The Defense Department appears to be considering giving troops in the Persian Gulf an experimental vaccine that protects against deadly botulism.

The Food and Drug Administration gave the Pentagon a special waiver last month to give experimental drugs to American soldiers in the event of combat, or the threat of combat, without the need for informed consent.The Pentagon's request, published with the FDA's waiver in the Dec. 21 Federal Register, did not identify drugs or vaccines by name.

However, in one section it mentioned "a vaccine long recognized by the Centers for Disease Control as the primary preventive treatment available for a particular disease."

CDC spokesman Chuck Fallis said the Pentagon letter was describing a vaccine that protects against a deadly bacterial toxin that causes botulism. He said he knew nothing about whether the Pentagon planned to distribute it.

But Dr. Michael Grodin, a professor in Boston University's law, medicine and ethics program, said a Defense Department official told him recently that it planned to use the vaccine.

Grodin said he called Dr. Edward Martin, deputy assistant secretary of defense for health affairs, to get more information about use of experimental drugs and vaccines in the Persian Gulf after news reports about the Pentagon's FDA waiver.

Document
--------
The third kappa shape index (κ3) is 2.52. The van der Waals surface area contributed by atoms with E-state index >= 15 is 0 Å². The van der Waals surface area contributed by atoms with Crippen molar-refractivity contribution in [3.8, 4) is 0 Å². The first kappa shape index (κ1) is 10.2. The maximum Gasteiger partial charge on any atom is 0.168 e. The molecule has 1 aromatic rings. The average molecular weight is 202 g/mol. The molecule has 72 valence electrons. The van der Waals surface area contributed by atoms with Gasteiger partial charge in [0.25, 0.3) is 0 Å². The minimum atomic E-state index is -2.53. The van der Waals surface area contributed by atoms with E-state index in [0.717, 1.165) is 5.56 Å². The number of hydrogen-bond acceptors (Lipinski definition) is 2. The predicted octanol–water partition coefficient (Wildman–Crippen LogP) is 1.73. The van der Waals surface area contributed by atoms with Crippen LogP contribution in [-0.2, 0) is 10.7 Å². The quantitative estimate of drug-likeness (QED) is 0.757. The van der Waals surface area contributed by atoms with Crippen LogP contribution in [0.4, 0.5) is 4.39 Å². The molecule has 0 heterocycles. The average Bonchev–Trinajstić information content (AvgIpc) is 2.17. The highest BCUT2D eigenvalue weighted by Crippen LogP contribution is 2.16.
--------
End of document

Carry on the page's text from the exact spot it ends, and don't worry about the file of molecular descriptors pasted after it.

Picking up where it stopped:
In their conversation, he said, Martin told him military officials wanted to use the botulism vaccine to protect against a toxin the Iraqis might use.

Defense Department officials declined to comment.

In other Mideast-related developments:

- Sen. Edward M. Kennedy said Friday there is "no question, no doubt, no gray area" regarding the power of Congress - and not President Bush - to authorize a war in the Persian Gulf.

"We have not seen such arrogance in a president since Watergate," Kennedy, a Massachusetts Democrat, said during a day of freewheeling and lopsided Senate debate on the constitutional issues raised by the gulf crisis.

Sen. Tom Harkin, D-Iowa, and Sen. Brock Adams, D-Wash., proposed a resolution affirming that Bush must come to Congress for its approval before going on the offensive to drive Iraqi troops from Kuwait.

- Japan's lone aid team in Saudi Arabia has returned home, and officials were unsure Friday whether the government would send more.

The seven doctors and nurses who made up Japan's second medical assistance team had all left by Dec. 28, the Foreign Ministry said Friday, ending a mission plagued by too few volunteers and what critics say is the Japanese people's unwillingness to consider the Iraqi invasion their problem.

Both missions drew only a total of two dozen volunteers.

- The United States and Saudi Arabia have agreed to postpone a big arms deal until after the gulf crisis is over, the State Department said Friday.

The exact size of the deal would have been in the area of $15 billion, the largest single arms sale package in history.

The postponement puts off a potentially bruising fight between the administration and pro-Israeli members of Congress.

- Groups in the United States and France Friday called on Americans at home and abroad to protest possible U.S. military action in the Persian Gulf.

A national coalition of human rights, labor and community groups called for a massive protest on Jan. 19 in the Washington against war in the Gulf.

And the Paris-based "Americans for Peace" group called on Americans to march Monday for a peaceful solution to the crisis.